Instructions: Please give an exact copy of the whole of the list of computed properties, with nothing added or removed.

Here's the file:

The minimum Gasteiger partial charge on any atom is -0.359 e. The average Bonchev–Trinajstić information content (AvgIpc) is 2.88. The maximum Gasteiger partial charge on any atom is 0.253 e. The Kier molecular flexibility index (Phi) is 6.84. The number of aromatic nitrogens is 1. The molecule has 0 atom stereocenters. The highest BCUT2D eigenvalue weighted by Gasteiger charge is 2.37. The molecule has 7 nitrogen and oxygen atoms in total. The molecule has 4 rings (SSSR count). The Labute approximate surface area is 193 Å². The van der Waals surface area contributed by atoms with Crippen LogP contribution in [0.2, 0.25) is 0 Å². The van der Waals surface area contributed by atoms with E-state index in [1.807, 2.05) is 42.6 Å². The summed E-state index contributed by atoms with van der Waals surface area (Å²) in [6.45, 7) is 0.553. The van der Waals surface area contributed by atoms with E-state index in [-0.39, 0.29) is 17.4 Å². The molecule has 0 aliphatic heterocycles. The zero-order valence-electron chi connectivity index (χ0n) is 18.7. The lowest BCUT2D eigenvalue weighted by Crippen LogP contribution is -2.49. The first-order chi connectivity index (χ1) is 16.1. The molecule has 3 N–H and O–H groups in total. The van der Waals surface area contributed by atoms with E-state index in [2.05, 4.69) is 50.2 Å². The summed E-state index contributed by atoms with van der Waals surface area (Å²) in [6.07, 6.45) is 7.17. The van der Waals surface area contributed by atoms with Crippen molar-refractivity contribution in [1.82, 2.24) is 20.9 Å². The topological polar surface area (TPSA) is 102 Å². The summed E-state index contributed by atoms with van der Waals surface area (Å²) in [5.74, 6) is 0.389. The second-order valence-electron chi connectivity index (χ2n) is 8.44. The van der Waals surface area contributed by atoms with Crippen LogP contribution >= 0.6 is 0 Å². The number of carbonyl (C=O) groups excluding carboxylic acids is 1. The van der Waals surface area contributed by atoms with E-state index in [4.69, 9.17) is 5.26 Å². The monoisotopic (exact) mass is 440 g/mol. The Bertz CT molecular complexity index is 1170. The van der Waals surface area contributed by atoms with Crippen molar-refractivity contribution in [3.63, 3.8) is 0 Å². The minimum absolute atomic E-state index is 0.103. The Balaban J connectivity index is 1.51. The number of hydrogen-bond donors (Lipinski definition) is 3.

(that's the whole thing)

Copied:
The minimum Gasteiger partial charge on any atom is -0.359 e. The average Bonchev–Trinajstić information content (AvgIpc) is 2.88. The maximum Gasteiger partial charge on any atom is 0.253 e. The Kier molecular flexibility index (Phi) is 6.84. The number of aromatic nitrogens is 1. The molecule has 0 atom stereocenters. The highest BCUT2D eigenvalue weighted by Gasteiger charge is 2.37. The molecule has 7 nitrogen and oxygen atoms in total. The molecule has 4 rings (SSSR count). The Labute approximate surface area is 193 Å². The van der Waals surface area contributed by atoms with Crippen LogP contribution in [0.2, 0.25) is 0 Å². The van der Waals surface area contributed by atoms with E-state index in [1.807, 2.05) is 42.6 Å². The summed E-state index contributed by atoms with van der Waals surface area (Å²) in [6.45, 7) is 0.553. The van der Waals surface area contributed by atoms with E-state index in [-0.39, 0.29) is 17.4 Å². The molecule has 0 aliphatic heterocycles. The zero-order valence-electron chi connectivity index (χ0n) is 18.7. The lowest BCUT2D eigenvalue weighted by Crippen LogP contribution is -2.49. The first-order chi connectivity index (χ1) is 16.1. The molecule has 3 N–H and O–H groups in total. The van der Waals surface area contributed by atoms with E-state index in [2.05, 4.69) is 50.2 Å². The summed E-state index contributed by atoms with van der Waals surface area (Å²) in [6.07, 6.45) is 7.17. The van der Waals surface area contributed by atoms with Crippen molar-refractivity contribution in [1.82, 2.24) is 20.9 Å². The topological polar surface area (TPSA) is 102 Å². The summed E-state index contributed by atoms with van der Waals surface area (Å²) in [5.74, 6) is 0.389. The second-order valence-electron chi connectivity index (χ2n) is 8.44. The van der Waals surface area contributed by atoms with Crippen LogP contribution >= 0.6 is 0 Å². The number of carbonyl (C=O) groups excluding carboxylic acids is 1. The van der Waals surface area contributed by atoms with E-state index in [4.69, 9.17) is 5.26 Å². The monoisotopic (exact) mass is 440 g/mol. The Bertz CT molecular complexity index is 1170. The van der Waals surface area contributed by atoms with Crippen molar-refractivity contribution in [3.63, 3.8) is 0 Å². The minimum absolute atomic E-state index is 0.103. The Balaban J connectivity index is 1.51. The number of hydrogen-bond donors (Lipinski definition) is 3.